Biden says US looking at 'new ways' to address Israel's Gaza blockade
Vice President Joe Biden spoke about Israel's Gaza blockade after meeting with Egypt's President Hosni Mubarak today. But he did not say anything about reported election irregularities last week.
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The Rafah crossing is used primarily for the passage of persons, not goods, and only students or those seeking medical treatment are generally allowed to cross the border. While some trucks carrying aid including tents, generators, and wheelchairs were allowed to cross into Gaza, Egypt has refused a request from a physicians’ union to send supplies into the Palestinian territory.Skip to next paragraph
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Emad Gad, an analyst at the government-financed Al Ahram Center for Political and Strategic Studies, said Mubarak is largely on the same page as Biden.
“Frankly speaking, I think Egypt is understanding the Israeli point of view on this issue,” he says. “So that is why Egypt criticized Israeli action but Israel didn't take the decision to recall the Egyptian ambassador from Tel Aviv.”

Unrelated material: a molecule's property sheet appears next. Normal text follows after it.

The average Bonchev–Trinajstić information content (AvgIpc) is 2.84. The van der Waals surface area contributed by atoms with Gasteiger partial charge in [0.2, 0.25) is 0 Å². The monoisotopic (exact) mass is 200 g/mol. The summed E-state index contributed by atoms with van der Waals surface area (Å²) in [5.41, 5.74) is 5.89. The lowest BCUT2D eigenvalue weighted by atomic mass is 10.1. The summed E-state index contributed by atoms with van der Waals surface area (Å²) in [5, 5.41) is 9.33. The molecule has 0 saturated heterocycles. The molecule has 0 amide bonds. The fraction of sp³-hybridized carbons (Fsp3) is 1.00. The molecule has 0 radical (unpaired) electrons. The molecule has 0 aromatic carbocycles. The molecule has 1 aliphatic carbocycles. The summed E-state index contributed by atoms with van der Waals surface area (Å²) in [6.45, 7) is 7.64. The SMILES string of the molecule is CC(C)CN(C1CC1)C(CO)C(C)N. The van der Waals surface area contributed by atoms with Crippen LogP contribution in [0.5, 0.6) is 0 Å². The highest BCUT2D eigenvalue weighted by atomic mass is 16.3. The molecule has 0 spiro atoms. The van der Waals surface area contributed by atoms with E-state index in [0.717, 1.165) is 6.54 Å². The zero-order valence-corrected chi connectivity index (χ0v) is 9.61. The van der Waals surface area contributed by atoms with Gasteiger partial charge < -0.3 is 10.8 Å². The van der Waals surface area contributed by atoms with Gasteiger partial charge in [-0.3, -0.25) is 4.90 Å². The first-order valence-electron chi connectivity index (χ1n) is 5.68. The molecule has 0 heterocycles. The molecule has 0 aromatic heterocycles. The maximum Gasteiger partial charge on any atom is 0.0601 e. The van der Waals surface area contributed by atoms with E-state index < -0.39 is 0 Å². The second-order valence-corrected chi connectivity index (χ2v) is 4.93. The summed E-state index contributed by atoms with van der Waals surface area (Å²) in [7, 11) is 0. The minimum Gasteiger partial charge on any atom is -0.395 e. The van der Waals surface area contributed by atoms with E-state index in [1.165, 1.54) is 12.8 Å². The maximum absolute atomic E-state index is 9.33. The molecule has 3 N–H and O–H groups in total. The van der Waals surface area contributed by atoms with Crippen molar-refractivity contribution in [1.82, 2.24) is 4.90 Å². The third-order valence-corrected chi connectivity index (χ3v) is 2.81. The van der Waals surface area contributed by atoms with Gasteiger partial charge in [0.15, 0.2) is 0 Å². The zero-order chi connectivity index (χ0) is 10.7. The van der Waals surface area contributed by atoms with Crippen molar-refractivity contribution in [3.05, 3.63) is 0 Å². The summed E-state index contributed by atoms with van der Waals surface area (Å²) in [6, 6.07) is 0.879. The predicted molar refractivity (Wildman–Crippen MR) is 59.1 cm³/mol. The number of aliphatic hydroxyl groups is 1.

Government-linked newspapers, Mr. Gad says, have muted their criticism of the flotilla raid because Egypt is wary of the flotilla activists, whom it fears are close to Hamas.
Biden and Mubarak also discussed Iran’s nuclear program, with Biden reiterating Washington's desire for UN Security Council action against Tehran.
Biden skates over democracy issue
Biden also touched on an issue that activists say has been largely absent from the US agenda in Egypt recently: improving the climate for democracy. Biden said the US “looks forward to a continuing dialogue” with Egypt on political reform.
“Elements such as respect for human rights and the need to continue working for a vibrant civil society and more open political competition are vital for Egypt to remain strong and serve as a model to the region,” he said.
He did not mention the reports of widespread irregularities in parliamentary elections here last week. Gad says the issue of democracy promotion and free elections has taken a back burner to Palestinian mediation and peace talks.
The Obama administration has avoided pushing publicly for democratic reform in Egypt, which the Bush administration did in 2004-05 before backing off. One year after President Obama's historic speech to the Muslim world from Cairo, many are disillusioned by his failure to deliver on promises of a "new beginning."
Since Obama took office, the US has cut aid for Egyptian democracy promotion by half, and has agreed to send aid only to those nongovernmental organizations (NGOs) approved by the Egyptian government. Egypt is now seeking an endowment for US aid that would remove congressional oversight from the largess and keep the US from using it as a tool to apply leverage for democratic reform.
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